#2> Save energy. Saving energy is all about conserving (using less) and being more efficient (using what you use better). You can conserve energy by turning off the lights when you're not in the room. You can be more efficient by buying compact-fluorescent light bulbs (CFLs) that create the same amount of light with less energy. The same principle applies to the big stuff, too. The Energystar website provides lots of good information for household energy efficiency.

#3> Reuse and Recycle When you buy things, purchase items with less packaging or packaging that can be recycled. If you are lucky enough to have curbside recycling, use it--otherwise, learn where the nearest recycling center is and make a habit of taking your recyclables there--to make it even easier, talk to your neighbors about combining trips.

#4> Drive Less Drive less and save more. Plan ahead to combine trips. If you live somewhere that public transportation is an option, give it a try.

#5> Enlist Help Reach out to family, friends, and co-workers. Reducing our carbon footprint is a community effort. Talk with other members of your household about how to reduce your emissions. Talk with your friends about ways to share resources. If you are a member of an organization--a church or civic organization--discuss ways it can save money on energy bills and other non-renewable resources it uses.

#6> Eat less meat. Eating less meat is both good for you and for the planet. Switching to a plant based diet for even one day a week will make a difference. If you need some helping getting started, here a helpful guide.


#7> Grow your own fruits and vegetables. When you grown your own food you'll enjoy fresh, high quality food. You can also grow varieties you won't find in a supermarket and you'll know exactly what the food has or has not been exposed to.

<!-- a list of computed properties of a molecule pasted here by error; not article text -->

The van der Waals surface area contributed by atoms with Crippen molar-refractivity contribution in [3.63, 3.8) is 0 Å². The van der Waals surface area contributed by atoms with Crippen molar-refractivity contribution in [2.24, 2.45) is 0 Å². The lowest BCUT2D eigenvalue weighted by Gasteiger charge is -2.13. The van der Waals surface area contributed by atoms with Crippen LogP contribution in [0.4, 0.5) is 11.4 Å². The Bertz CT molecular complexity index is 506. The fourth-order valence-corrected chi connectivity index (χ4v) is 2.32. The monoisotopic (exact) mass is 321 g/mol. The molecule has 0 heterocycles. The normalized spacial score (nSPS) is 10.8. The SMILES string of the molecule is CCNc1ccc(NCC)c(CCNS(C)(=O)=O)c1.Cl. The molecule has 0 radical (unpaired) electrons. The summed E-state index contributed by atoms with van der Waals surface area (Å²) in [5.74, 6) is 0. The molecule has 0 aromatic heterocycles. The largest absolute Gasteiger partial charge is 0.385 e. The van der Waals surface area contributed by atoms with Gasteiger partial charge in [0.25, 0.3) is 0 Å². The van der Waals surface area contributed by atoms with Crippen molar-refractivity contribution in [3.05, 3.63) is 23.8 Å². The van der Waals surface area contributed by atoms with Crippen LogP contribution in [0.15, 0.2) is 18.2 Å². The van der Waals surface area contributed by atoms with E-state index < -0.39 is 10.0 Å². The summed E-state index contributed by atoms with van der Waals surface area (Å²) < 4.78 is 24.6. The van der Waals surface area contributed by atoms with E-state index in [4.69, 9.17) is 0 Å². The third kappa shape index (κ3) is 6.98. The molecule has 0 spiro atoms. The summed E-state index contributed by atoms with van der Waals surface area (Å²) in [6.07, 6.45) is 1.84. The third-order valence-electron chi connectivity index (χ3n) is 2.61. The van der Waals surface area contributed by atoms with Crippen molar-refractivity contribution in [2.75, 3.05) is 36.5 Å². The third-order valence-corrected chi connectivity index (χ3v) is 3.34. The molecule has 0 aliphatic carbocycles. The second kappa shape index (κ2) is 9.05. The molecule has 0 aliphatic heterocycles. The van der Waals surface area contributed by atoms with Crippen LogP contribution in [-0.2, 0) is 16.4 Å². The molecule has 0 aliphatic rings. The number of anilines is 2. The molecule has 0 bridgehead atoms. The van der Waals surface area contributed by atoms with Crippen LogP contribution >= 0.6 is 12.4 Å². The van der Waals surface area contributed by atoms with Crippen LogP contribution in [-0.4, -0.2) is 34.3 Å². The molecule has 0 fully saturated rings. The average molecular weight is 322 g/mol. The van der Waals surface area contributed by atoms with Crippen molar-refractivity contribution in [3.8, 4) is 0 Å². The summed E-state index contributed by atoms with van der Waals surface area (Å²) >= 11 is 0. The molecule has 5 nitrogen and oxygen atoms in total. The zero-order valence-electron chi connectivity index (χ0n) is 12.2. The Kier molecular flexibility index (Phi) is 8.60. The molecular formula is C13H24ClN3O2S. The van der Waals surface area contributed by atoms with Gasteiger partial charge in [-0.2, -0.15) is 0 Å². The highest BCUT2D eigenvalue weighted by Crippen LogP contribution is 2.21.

There are many guides on how to grown your own fruits and vegetables. You can start small, team up with your neighbors, or--for city dwellers--even start with a view potted herbs. Growing food in your own neighborhood cuts carbon emissions considerably compared to food shipped hundreds or thousands of miles to your door.

#8> Buy local food. Join a CSA (Community Supported Agriculture) and shop at farmer's markets.

#9> Fly Less. Yes, this is a hard one, but consider:
Planes get a respectable 43 passenger miles per gallon (pMPG), but they cause 1.9 times as much climate change per gallon of fuel burned, by virtue of their being up in the sky. So when we consider climate change, the plane's efficiency is more like 22.6 pMPG. That's worse than most cars. And if there are two people traveling in the car instead of flying, then the pMPG of the car is doubled, while the plane is stuck at 22.6 pMPG, because we're already figured the plane's pMPG on a per-seat basis. The only time that flying is better than driving for a given trip is if there's only one person in the car, and/or we're assuming a very low-mileage car.
If may be unavoidable to fly sometimes, but if you're considering you next vacation option, you might think twice and decide for the spot that is driving distance away.

#10> Kick the plastic habit: bottles and bags. I'm going to finish with one of the easier ones. Stop buying bottled water and start taking your own bags to the store. Plastic water bottles are really bad for the environment. There are many alternatives. Plastic bags are equally bad for the environment. Make it a habit to use reusable bags.

Friday, 6 January 2012

10 World’s Greenest Countries


The Environmental Performance Index (EPI) is a method of measuring the performance of national governments related to environmental policies. Yale University and Columbia University release the EPI every year during the World Economic Forum, ranking 163 countries according to 25 indicators. The final mark shows how close the country is to accomplish the environmental goals. Here are the top ten countries on the list which have made most, officially the greenest in the world.